Diversity Forges Possibilities and Paths to Leadership
May 9, 2014, 9:56 AM
Deidre Walton, JD, MSN, RN-PHN, is the 11th president of the National Black Nurses Association. She is a graduate of the U.S. Army Command and General Staff College with more than 30 years managed care experience in nursing practice, education, and administration. Walton is a retired commissioned officer for the U.S. Army, holding the rank of Lieutenant Colonel, an ordained elder in the African Methodist Episcopal Church, and the founder of the Imani Community.
I fully embrace the American Nurses Association’s 2014 theme for National Nurses Week: Nurses Leading the Way. This theme flows from the clarion call from the Institute of Medicine that nurses should be full partners with physicians and other health professionals in redesigning health care in the United States.
Strong leadership is critical if the vision of a transformed health care system is to be realized. Because the demographics of the United States are increasingly more diverse, it is also imperative that the field considers not only leaders from diverse backgrounds but also how to lead diverse constituents as partners in our mission.
Strong leadership is also tied to the achievement of a transformed health care system. But the transformation can only come by the field embracing diversity. That is the essential first step. What follows is greater success in combatting health disparities, and supporting development and growth of new leaders.
The National Black Nurses Association (NBNA) is committed to eliminating health care disparities. We recognize that the nursing professional can play a leading role in finding solutions and pushing for change in that area. We cannot separate our priorities from the Institute of Medicine (IOM) call to prepare more nurses to take formal and informal leadership roles at hospitals, in board rooms, and as participants in the political arena. In all those sectors, inclusion and an embrace of diversity is essential to forging paths to developing new nurse leaders.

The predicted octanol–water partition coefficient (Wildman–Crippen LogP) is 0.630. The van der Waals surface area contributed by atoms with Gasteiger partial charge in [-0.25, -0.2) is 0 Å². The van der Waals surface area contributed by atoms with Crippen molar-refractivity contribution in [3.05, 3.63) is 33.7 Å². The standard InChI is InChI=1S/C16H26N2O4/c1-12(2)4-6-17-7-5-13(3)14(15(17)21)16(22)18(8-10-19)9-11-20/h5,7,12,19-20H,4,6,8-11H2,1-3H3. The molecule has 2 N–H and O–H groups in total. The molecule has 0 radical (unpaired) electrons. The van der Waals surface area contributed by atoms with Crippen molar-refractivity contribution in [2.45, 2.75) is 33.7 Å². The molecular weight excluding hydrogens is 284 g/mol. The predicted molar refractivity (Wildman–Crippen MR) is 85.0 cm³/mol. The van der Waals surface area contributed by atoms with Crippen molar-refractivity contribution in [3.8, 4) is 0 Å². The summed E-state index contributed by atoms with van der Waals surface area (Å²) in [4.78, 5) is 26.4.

Health care organizations that understand the value of leaders from diverse backgrounds have an opportunity to lead by example and set transformation in motion. This also creates an inclusive environment to engage internal and external constituents. The benefits are multi-faceted as these organizations learn to maximize the potential that comes from inclusion. Effective nurse leaders of all races, ethnicities, and backgrounds are inspired and equipped with the ability to reach and soar. This process supports evidence-based strategies in our work environments. It also establishes attainable models for collaboration and partnerships across departments, among colleagues, and across a range of stakeholders essential for nurses to make an impact in health care systems.
As we grow and expand our abilities, nurse leaders are able to actively engage others in goal-setting. We can gain valuable input from a cross-section of constituents. Together we build credibility through open and trusting cross-cultural relationships that influence decisions and decision-makers. We can shape the future. Not only do we act as champions of change for our profession, but also we advance new and transformative possibilities for our community.
NBNA is committed to supporting leaders, within our ranks and among all nurses, who are pledged to the transformation and redesign of health care. This will enable us to provide strategies that document best practices, determine research needs, track lessons learned, and identify replicable models of success.
This commentary originally appeared on the RWJF Human Capital Blog. The views and opinions expressed here are those of the authors.